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Lesson # Matt. 21:1
Study Material - Matt. 21:1
You must be in fellowship prior to your Bible study, so that the spiritual information you receive can become a source, of blessing to your soul and produce spiritual growth.
1 And [kai] when [hote] they drew nigh [eggizo] unto [eis] Jerusalem [Hierosoluma] , and [kai] were come [erchomai] to [eis] Bethphage [Bethphage] , unto [pros] the mount [oros] of Olives [elaia] , then [tote] sent [apostello] Jesus [Iesous] two [duo] disciples [mathetes] , KJV-Interlinear
1 The Triumphal Entry. When they had approached Jerusalem and had come to Bethphage, at the Mount of Olives, then Jesus sent two disciples, NASU
There are two kinds of believers. Most unfortunately are fair weather believers. When things are going their way, then they are the most positive and most outgoing Christians around. Then there are the truly advanced believers. They remain tough in their Christian faith regardless of the circumstances of their life. They are not discouraged when times are tough or even overwhelmingly discouraging, but remain positive and faithful to God. And when times are richly prosperous, they remain humble and do not flaunt their prosperity, nor do they elevate themselves over others.
In chapter 21 and following, the spiritual adults, and the spiritual children will be separated. Those who are fair weather followers of Jesus will receive the shock of their life. They enter Jerusalem with certain expectations, but leave with terrible disappointment. Those who remain faithful to Christ (the very small minority of folks) know and understand the purpose of His entry into Jerusalem, and they see no reason for discouragement, but only confidence in the accomplishment of a promise made in the Garden, many millennia before.
'At her coronation in 1838, Queen Victoria of England wore a crown encrusted with giant rubies and sapphires surrounding a 309-carat diamond. Her scepter was capped with an even larger diamond, cut from the Star of Africa and weighing 516 1/2 carats.' Today we do not see many coronations of kings and queens.
But in times past, the coronation of a monarch involved the display of great splendor and pageantry. The king would be dressed in the most expensive robes and jewels. He would be driven through his capital city in an ornate carriage drawn by stately horses. Accompanying him would be his courtiers and foreign dignitaries, then religious leaders, followed by representative military units of the nation's finest fighting men. The coronation would ensue, the king would be presented with the scepter of power or participate in some ritual portraying the transfer of power and authority to him. The musicians would play, the choir's would sing, and there would be a great deal of ceremony in the entire event, all intended to highlight the glory, majesty, authority, power and honor of the high office.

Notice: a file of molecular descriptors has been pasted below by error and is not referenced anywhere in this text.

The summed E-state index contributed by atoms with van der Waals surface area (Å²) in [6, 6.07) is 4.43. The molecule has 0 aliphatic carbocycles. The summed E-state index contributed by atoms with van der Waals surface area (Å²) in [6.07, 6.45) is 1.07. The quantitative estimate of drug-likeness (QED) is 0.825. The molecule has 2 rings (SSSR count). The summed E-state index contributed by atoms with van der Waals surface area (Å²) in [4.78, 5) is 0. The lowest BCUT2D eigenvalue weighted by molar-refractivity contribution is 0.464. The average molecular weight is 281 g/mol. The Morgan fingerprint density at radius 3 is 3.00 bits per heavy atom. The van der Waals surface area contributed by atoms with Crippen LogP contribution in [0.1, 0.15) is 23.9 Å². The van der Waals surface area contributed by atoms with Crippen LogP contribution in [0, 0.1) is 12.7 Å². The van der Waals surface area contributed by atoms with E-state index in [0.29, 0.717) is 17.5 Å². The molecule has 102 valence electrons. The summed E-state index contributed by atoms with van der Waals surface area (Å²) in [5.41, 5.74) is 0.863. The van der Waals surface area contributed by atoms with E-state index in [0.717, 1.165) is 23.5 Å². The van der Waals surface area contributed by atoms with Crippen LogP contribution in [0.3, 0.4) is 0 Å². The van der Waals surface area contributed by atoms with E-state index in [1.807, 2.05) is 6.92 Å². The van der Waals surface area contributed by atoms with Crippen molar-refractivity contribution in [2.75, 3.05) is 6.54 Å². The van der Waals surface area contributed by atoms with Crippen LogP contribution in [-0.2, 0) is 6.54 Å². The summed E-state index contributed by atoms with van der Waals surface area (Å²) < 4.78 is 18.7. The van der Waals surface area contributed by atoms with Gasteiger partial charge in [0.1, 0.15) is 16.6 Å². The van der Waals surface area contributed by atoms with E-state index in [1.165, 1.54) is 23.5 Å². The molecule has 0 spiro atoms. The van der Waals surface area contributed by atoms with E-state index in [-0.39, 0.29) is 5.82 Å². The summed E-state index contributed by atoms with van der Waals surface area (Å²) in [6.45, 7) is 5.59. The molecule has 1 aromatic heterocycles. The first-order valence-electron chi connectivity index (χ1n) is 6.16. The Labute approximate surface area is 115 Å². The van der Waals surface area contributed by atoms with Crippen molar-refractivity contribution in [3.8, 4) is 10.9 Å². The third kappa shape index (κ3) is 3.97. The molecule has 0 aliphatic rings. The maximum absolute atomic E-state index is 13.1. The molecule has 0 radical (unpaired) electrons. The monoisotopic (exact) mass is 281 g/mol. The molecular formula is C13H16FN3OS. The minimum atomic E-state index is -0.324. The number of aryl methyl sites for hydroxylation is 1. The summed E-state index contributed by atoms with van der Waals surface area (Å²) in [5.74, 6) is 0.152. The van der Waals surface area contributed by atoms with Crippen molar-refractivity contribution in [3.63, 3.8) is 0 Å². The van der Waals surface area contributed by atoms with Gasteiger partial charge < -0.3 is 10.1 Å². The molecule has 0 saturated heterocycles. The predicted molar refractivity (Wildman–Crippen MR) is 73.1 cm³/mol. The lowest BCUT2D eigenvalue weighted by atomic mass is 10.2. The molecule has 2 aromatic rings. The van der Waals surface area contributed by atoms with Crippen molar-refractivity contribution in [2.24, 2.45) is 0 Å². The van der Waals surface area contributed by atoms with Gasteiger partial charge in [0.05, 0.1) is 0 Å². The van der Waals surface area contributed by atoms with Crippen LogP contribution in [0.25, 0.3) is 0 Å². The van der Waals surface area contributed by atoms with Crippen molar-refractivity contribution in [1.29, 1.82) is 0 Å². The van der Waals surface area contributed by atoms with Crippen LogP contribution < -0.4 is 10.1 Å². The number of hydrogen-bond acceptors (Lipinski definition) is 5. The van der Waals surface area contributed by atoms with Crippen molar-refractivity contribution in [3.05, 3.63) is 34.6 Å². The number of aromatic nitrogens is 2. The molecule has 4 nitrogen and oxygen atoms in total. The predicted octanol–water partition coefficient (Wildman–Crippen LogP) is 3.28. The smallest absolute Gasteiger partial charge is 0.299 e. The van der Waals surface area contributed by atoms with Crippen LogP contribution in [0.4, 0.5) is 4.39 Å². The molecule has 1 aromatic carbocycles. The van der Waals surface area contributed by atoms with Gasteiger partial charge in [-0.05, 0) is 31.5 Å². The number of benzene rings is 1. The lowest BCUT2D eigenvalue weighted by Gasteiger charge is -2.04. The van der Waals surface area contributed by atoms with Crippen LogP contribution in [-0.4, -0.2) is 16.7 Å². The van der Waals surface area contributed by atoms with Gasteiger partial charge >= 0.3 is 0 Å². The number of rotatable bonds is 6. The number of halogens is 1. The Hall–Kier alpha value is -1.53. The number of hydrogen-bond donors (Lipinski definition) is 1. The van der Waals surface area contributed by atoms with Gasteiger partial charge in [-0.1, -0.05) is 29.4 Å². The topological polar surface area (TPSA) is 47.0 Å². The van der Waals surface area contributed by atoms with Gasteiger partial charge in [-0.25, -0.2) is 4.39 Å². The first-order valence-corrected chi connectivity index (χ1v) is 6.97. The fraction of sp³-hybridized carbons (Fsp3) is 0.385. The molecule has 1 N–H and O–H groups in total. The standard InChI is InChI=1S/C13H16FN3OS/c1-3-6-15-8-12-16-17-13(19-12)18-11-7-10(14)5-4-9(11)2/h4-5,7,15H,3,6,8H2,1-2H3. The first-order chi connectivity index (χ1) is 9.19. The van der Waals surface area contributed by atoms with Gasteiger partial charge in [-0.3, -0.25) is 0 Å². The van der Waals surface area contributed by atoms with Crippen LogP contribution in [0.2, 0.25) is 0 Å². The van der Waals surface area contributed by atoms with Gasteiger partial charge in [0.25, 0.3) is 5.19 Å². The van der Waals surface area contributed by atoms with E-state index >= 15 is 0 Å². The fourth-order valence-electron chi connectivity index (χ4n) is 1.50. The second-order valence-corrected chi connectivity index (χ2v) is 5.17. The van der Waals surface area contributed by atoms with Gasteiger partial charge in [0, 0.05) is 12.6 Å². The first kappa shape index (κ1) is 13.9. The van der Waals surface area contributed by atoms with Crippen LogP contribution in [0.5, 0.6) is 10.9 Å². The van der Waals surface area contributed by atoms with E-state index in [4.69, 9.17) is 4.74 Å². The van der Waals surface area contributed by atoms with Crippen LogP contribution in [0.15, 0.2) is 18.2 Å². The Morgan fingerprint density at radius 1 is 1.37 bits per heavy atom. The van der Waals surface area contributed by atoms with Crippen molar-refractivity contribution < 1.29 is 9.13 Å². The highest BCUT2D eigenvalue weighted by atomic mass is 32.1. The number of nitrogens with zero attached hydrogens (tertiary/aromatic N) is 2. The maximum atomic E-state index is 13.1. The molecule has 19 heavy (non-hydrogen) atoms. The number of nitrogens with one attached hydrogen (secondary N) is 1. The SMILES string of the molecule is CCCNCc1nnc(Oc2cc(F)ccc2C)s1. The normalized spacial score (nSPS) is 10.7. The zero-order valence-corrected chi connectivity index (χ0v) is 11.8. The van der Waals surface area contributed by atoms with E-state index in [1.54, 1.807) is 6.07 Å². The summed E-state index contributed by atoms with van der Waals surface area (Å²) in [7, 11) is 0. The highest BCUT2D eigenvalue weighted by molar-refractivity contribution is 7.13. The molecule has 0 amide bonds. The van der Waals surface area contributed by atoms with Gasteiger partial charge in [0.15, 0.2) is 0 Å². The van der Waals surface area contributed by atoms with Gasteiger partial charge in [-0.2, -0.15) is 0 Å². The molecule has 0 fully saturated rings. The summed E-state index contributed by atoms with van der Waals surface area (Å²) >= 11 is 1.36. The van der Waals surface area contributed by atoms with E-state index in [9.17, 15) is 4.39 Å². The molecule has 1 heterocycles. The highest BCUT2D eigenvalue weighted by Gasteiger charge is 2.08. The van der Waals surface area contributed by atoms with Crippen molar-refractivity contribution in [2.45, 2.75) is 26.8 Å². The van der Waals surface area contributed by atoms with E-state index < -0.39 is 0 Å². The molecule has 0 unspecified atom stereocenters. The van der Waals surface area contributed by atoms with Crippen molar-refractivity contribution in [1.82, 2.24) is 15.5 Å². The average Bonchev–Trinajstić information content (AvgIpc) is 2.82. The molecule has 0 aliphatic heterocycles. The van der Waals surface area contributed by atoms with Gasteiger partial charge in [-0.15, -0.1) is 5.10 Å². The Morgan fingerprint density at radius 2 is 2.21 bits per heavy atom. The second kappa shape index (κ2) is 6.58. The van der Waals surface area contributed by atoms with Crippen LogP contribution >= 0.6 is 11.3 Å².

People of Jesus day had read of or had heard of these magnificent ceremonies. A large crowd is following Jesus to Jerusalem. The place where He said he was going to be 'raised up.' Sometimes selective hearing gets the message a little messed up. But here they are, heading for the regional capital, with the man who can seemingly command all manner of nature and human afflictions. They could almost rightly conclude that they were going to witness the kicking of some Pharisee's and Roman *** (pride)!
But what was about to unfold would lack the pomp, the splendor, and the pageantry of a grand coronation.
People were, on the large part, going to be shocked by the events that were about to unfold. Their fair weather kingdom about to come into their hands was going to turn very dark and discouraging.
Some accounts state that ten years later (after the Cross), a census was held and that 260,000 lambs were slaughtered during the Passover of that year. Many sacrifices were made for up to ten people. It is reasonable to assume that the number of sacrifices during Jesus' last Passover was similar. There could have been perhaps 2,000,000 people in Jerusalem for the Passover. The sight and sounds of the crucifixion would have been widely known.
Six days before the Passover, Jesus visited Mary, Martha, and Lazarus in Bethany, Jn. 12:1, just prior to His triumphal entry. This would have been on the Thursday prior to Passover week with the six days prior to Passover being Friday - 1, Saturday - 2, Sunday - 3, Monday - 4, Tuesday - 5, Wednesday - 6. Passover beginning at dusk on Wednesday and continuing to dusk on Thursday. Further, the selection of the lamb was to be done on the 10th day of the month, or four days prior to the sacrificial day of Passover. The lamb was to be sacrificed on the 14th day of the month - the day of Passover. Sunday is the selection of the lamb as we stated - Palm Sunday, the day of the triumphal procession, the day on which Jesus was going to ride the donkey into the city. Monday being the eleventh, Tuesday being the 12th, Wednesday being the 13th, and Thursday (Passover day) being the fourteenth day of the month.
But the Crucifixion did not take place on the Holy Day of Passover. Correct. Jesus Christ will be crucified on the day prior to the Holy Day (Wednesday). Executions were not allowed during the Holy festivities. Then He will placed in the grave for the three days (Thursday, Friday, Saturday), the days of Passover, then He will arise after the third day, triumphant.
Now is the time to post a prayer.
End Of Lesson
Study to show thyself approved (mature) unto God, a workman that needs not to be ashamed, rightly dividing (studying/discerning), the Word of truth.
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